✓ Pericranium is frequently used in duraplasty and is considered superior to the many other alternatives because of its easy availability and because it offers a watertight dural closure while minimizing the problems of adhesion, infection, and rejection. Although the osteogenic potential of all periosteal tissues is recognized, a review of the literature did not reveal a reported case of osseous formation following use of pericranium for duraplasty.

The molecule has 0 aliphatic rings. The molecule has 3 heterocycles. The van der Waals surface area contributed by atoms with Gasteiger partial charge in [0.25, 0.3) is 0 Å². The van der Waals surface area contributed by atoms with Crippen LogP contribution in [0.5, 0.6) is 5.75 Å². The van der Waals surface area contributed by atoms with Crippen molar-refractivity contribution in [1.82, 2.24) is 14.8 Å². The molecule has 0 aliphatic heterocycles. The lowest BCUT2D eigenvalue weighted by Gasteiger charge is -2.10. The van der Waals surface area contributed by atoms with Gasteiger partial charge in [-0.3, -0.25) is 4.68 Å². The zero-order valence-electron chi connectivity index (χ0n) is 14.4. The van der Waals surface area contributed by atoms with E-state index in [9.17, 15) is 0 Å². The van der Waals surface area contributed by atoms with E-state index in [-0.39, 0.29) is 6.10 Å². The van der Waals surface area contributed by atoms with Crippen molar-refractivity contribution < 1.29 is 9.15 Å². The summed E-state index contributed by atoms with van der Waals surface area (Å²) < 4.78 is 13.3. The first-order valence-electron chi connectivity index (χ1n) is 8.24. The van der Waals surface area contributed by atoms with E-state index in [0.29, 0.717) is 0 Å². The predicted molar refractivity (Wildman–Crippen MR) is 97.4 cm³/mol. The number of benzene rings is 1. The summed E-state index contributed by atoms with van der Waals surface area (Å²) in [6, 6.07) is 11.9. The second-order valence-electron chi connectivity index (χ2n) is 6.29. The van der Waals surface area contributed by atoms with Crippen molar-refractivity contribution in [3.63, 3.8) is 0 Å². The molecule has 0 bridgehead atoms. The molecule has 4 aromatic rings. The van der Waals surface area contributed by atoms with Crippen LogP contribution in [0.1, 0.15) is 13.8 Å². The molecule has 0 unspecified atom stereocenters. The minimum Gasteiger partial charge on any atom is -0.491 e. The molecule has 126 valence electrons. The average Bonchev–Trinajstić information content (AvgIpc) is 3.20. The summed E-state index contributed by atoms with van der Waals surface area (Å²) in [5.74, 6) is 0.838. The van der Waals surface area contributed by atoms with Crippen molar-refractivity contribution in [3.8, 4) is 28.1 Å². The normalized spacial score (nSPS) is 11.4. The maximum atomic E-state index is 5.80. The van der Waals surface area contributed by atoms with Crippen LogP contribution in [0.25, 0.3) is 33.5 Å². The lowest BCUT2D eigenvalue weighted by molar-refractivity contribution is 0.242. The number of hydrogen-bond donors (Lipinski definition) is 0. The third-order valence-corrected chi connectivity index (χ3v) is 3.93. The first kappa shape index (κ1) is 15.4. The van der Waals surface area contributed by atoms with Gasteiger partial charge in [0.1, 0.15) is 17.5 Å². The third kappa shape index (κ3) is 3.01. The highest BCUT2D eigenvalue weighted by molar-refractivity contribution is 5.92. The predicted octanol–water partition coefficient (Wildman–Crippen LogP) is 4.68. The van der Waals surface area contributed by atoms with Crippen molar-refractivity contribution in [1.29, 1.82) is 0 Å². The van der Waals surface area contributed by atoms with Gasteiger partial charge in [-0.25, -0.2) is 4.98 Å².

The authors report the case of a 17-year-old man who presented with a self-inflicted gunshot wound to the head. He was obtunded, but moving all extremities purposefully. Computerized tomography scanning demonstrated bifrontal injury. A bicoronal craniotomy with debridement was performed on an emergency basis, with vascularized pericranium used for a duraplasty. Follow-up cranioplasty demonstrated significant ossification of the pericranium 5 months after the original surgery. Pericranium is an attractive material for duraplasty; however, its osteogenic potential may interfere with future cranioplasty and cosmesis. This may be especially relevant in young persons.